Through the International Maritime Organization (IMO), countries are urging ship operators to cut back on carbon emissions when operating within Arctic waters. The goal would be to limit the emission of black carbon by switching to cleaner fuels.
Black carbon is filled with particles that absorb the sun and trap heat. It is such a problem in the Arctic that it darkens the ice – reflecting less light back into space.
According to the Clean Arctic Alliance, black carbon emissions have increased 85% from 2015 to 2019, so immediate action is needed.
Though the resolution to cut black carbon is voluntary, many are hopeful that most private companies will seek to reduce emissions.
Sian Prior, from the Clean Arctic Alliance, said, “If all shipping currently using heavy fuel oils while in the Arctic were to switch to distillate fuel, there would be an immediate reduction of around 44% in black carbon emissions from these ships.”
She went on to say that, “If particulate filters were installed onboard these vessels, black carbon emissions could be reduced by over 90%.”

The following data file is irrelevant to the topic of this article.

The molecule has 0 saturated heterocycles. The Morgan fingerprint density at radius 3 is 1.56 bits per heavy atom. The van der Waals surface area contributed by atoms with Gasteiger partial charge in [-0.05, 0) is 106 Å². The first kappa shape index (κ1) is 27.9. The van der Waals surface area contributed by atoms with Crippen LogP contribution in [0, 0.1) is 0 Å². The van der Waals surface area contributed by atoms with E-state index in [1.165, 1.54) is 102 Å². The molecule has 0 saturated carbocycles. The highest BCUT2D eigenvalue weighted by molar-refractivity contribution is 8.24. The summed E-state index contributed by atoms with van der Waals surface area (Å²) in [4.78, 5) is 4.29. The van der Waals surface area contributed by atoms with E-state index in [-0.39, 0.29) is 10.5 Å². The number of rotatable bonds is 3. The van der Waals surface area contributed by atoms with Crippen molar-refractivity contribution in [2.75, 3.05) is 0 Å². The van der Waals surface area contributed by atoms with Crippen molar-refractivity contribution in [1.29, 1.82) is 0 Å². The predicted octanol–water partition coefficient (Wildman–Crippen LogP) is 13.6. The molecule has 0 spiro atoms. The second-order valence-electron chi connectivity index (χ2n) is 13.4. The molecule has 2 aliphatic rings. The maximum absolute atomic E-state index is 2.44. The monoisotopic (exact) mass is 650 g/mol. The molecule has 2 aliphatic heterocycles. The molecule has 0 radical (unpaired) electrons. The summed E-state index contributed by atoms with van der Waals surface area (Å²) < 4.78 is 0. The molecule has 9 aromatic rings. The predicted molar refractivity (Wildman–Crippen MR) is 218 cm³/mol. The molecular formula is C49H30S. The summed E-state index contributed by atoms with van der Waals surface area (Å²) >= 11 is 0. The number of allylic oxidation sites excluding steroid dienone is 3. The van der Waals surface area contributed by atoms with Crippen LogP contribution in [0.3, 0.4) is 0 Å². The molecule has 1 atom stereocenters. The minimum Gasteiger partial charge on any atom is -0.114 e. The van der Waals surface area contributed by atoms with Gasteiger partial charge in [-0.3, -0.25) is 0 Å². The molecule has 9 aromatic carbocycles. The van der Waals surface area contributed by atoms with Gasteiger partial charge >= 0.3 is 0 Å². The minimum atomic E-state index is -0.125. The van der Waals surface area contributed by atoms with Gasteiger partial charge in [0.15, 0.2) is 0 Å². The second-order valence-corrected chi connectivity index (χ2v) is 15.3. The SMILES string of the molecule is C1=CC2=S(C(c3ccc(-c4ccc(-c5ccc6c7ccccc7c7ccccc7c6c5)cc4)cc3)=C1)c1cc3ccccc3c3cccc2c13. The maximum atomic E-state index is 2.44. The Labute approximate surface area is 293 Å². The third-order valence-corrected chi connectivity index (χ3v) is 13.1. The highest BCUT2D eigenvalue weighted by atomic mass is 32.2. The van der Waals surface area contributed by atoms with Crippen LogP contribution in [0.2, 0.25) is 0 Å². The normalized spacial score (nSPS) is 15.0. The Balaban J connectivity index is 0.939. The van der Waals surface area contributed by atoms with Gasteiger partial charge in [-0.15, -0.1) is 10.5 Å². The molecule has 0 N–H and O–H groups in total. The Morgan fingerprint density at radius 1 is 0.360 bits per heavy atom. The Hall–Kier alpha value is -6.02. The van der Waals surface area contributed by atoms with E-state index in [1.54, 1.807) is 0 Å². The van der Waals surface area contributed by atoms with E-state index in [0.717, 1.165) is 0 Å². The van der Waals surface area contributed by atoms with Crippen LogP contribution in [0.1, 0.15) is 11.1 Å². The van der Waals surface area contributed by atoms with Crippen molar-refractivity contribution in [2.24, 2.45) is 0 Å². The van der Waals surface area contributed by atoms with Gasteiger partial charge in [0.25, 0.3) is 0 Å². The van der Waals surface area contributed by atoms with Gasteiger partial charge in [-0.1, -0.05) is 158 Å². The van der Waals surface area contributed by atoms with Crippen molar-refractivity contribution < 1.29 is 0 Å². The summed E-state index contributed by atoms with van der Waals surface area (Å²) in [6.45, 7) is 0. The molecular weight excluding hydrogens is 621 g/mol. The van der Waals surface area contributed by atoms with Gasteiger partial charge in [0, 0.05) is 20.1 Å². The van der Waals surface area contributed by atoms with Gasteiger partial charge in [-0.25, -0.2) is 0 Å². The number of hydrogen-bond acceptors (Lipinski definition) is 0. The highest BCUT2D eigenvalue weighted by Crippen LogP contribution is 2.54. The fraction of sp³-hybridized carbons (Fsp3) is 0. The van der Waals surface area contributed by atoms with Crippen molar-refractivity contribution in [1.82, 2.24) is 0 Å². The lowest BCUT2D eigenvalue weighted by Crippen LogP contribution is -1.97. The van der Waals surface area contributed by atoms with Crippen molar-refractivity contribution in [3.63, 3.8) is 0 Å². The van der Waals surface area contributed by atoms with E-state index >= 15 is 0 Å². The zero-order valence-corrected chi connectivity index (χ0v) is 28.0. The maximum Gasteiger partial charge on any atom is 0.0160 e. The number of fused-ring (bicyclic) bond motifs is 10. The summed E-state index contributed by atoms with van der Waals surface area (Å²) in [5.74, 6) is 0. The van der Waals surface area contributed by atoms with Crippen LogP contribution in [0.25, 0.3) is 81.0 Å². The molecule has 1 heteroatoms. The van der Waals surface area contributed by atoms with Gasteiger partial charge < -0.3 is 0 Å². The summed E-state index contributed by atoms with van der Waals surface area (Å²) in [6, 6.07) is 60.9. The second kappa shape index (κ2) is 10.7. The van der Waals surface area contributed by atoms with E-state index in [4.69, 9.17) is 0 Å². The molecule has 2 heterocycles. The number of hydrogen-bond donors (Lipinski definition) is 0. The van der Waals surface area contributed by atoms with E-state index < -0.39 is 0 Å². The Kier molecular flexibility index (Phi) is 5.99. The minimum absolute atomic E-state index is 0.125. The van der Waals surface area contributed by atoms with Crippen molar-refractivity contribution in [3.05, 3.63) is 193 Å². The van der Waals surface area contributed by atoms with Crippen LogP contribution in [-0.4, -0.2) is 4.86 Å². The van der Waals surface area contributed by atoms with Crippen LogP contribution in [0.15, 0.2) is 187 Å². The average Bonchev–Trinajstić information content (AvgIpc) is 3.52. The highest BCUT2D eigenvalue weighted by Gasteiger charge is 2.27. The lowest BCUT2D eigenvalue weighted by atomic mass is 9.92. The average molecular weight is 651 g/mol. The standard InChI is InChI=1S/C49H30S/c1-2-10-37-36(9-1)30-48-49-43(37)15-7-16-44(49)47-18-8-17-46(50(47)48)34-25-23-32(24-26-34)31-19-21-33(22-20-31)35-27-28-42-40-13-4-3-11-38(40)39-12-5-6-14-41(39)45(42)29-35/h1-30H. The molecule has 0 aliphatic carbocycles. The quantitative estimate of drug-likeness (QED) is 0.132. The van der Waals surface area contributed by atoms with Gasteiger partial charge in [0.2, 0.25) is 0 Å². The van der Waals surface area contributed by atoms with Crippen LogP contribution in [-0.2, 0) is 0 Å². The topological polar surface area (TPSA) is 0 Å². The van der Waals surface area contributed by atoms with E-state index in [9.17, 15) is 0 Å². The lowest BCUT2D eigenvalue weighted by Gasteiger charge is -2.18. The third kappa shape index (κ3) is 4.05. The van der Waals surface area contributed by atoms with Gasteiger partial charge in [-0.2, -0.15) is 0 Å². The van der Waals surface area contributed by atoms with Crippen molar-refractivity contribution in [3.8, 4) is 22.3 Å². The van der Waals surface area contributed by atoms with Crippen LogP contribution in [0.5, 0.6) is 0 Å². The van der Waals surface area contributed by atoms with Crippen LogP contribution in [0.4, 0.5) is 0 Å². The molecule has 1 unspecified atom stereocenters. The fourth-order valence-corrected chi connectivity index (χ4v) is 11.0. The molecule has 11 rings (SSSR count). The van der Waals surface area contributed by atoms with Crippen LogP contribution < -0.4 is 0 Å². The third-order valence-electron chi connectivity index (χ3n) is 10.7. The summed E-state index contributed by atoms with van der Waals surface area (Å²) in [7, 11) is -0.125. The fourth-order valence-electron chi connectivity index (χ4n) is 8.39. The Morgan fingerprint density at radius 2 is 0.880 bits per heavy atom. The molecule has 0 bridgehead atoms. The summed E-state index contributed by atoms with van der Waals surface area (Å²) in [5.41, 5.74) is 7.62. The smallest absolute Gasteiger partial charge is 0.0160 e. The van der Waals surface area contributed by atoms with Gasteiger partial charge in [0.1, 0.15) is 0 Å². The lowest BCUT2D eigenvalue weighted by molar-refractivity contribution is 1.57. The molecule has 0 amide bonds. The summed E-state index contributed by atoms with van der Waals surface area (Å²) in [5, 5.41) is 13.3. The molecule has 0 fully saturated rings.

Saudi Arabia, the UAE, and Russia resisted measures to cut black carbon. India and South Africa also resisted – but on the grounds of equity. They feel that wealthier counties should act first and then help them transition to cleaner fuels.
The UK, the US, and Panama were the most prominent supporters.
Though some nations wanted an option for carbon offsets to be included, John Maggs, President of the Clean Shipping Coalition, said, “Most of those who spoke were talking about absolute net-zero…not net-zero with ‘get out of jail free’ offsets.”
The shipping industry currently emits about one billion tons of carbon into the atmosphere annually. However, with increased regulation, carbon offsets, and innovative technology, black carbon emissions can be drastically reduced.
IMO’s goal is to decrease that by 50% by 2050. They are expected to implement a long-term strategy by 2023.